Desert fossils reveal 540-million-year-old Jellyfish ‘graveyard’

Walk across a beach’s wet sand, and you’ll leave behind imprints that briefly hold the shape of your feet before blurring and falling apart.

But 540 million years ago, seaside sand contained densely packed microbial communities, which created a gooey glue that was excellent for preserving impressions of ocean creatures left high and dry by retreating waves.

And on a long-gone seashore in what is now arid Death Valley, sticky sand retained impressions of the oldest known example of a jellyfish stranding, saving a fossilized snapshot of Cambrian period marine life that researchers excavated and described in a new study. [Cambrian Creatures Gallery: Photos of Primitive Sea Life]

The ancient jellyfish were preserved in a slab of sandstone found in southeastern California. Scientists identified 13 of these oval specimens on the rocky surface, ranging from 1.2 to 8.3 inches (3 to 21 centimeters) in diameter. The fossils were lighter than the rock surrounding them, and they varied not only in size but also their style of preservation. Some included convex, circular ridges; others held concave rings around a convex interior; and several were fossilized as more pronounced, rounded mounds, the scientists wrote in the study.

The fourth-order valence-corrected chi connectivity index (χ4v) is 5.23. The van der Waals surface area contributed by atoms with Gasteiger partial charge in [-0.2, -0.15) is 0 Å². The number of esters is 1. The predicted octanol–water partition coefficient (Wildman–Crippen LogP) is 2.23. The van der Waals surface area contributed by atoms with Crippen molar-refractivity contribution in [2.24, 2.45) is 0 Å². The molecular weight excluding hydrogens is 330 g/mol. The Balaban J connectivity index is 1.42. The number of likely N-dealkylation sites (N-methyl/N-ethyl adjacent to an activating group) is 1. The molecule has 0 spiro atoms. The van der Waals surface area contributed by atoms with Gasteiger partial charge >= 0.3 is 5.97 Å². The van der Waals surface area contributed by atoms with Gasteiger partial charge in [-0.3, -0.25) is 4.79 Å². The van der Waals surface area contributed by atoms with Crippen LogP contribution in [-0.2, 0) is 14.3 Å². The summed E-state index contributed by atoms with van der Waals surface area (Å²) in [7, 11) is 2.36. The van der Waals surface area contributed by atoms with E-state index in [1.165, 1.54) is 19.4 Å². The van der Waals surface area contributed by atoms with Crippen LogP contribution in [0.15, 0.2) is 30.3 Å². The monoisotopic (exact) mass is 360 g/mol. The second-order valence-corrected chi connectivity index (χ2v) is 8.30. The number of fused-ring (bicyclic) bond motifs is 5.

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In one jellyfish specimen, shapes of some of the animal’s body parts were still faintly visible. Additional marks in the rock around the fossilized jellyfish hinted at the movements of ancient currents, which may have pushed and distorted the bodies of the stranded jellyfish prior to fossilization. Other marks might have been made by a stranded jellyfish’s attempts to move back into the water, according to the study authors.

Unique conditions for fossil formation

Ancient, soft-bodied animals are exceedingly rare in the fossil record, compared with animals with robust…

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